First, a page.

Yamaha Motor to withdraw from snowmobile business by end of 2025 model year

Yamaha Motor has announced will withdraw from the snowmobile market entirely by 2025, and from the European snowmobile market by 2024.

Yamaha factory

Yamaha Motor has announced its withdrawal from the snowmobile market, beginning with the 2022 model year.

The Japanese snowmobile market will be the first Yamaha will withdraw from the market with the end of the 2022 model year, the remaining stock of which Yamaha is continuing to sell in Japan. 

Europe will be the next to lose Yamaha from its snowmobile market with the recently-introduced 2024 model year, and the US will follow with the 2025 model year.

Parts and services will continue to be offered by Yamaha after the end of the final production run, although it does not specify for how long these services will be maintained.

Yamaha has put its reasons for withdrawal down to the conclusion that “it will be difficult to continue a sustainable business in the snowmobile market.”

Yamaha launched its first snowmobile in 1968, seven years after it debuted in Grand Prix motorcycle racing in 1961. 

In motocross, Yamaha was one of the first manufacturers to introduce a four-stroke motorcycle, and its position at the forefront of that push to go from two-stroke to four in the dirt bike world eventually led to it becoming the first manufacturer to win an AMA Supercross race with a four-stroke motorcycle when Doug Henry won the 1997 Las Vegas Supercross on a Yamaha YZ400F.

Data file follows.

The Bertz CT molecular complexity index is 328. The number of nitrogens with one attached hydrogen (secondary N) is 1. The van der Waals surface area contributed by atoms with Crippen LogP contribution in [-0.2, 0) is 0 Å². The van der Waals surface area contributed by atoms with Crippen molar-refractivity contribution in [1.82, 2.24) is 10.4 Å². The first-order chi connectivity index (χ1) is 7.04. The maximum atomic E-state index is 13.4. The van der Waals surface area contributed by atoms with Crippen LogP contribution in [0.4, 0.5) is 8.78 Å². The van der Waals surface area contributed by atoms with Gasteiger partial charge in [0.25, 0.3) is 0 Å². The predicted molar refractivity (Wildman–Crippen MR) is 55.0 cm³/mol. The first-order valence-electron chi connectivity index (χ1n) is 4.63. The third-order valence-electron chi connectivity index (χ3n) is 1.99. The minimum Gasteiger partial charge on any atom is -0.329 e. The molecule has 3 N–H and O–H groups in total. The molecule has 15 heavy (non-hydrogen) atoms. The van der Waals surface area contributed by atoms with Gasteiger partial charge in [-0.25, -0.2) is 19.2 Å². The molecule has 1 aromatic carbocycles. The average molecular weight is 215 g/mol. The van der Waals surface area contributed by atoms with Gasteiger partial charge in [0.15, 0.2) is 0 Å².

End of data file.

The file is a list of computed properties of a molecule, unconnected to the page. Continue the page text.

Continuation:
Yamaha was also a part of Grand Prix motorcycle racing’s switch to four-stroke machinery in 2002, and, in the snowmobile world, it was also one of the first manufacturers to introduce four-stroke engines.

Its reason for doing so, it says, was environmental. By now, Yamaha continues as one of motorcycling’s leading manufacturers from an environmental perspective, with electric commuter bikes, e-bike drive units, plant-based production materials, and research into hydrogen fuel technology among its actions in relation to its stated target of being a carbon neutral business by 2050.

Yet, it is hard to see Yamaha’s withdrawal from the snowmobile business as something other than environmentally motivated, because the world has an amount of snow and ice which is decreasing, and therefore an amount of people either needing specific vehicles to traverse snowy terrain or wanting specific vehicles to create enjoyment out of snowy terrain that is also decreasing.

The second point there, about recreation, is also, of course, relatable to motorcycles, and especially dirt bikes. Just as the world has a decreasing amount of snow and ice, it, in many places, has a decreasing number of motocross tracks. Tracks close for a number of reasons, from noise levels to land reclamations (in the case of Cusses Gorse, for example).

If a land owner decides to not extend the lease on their land to a track, there is not much that can be done, but there is a solution to the noise ‘issue’, which is, of course, electric.

2023 Honda CL500 Review | New Scrambler for the 500cc class!

2023 Honda CL500 Review | New Scrambler for the 500cc class!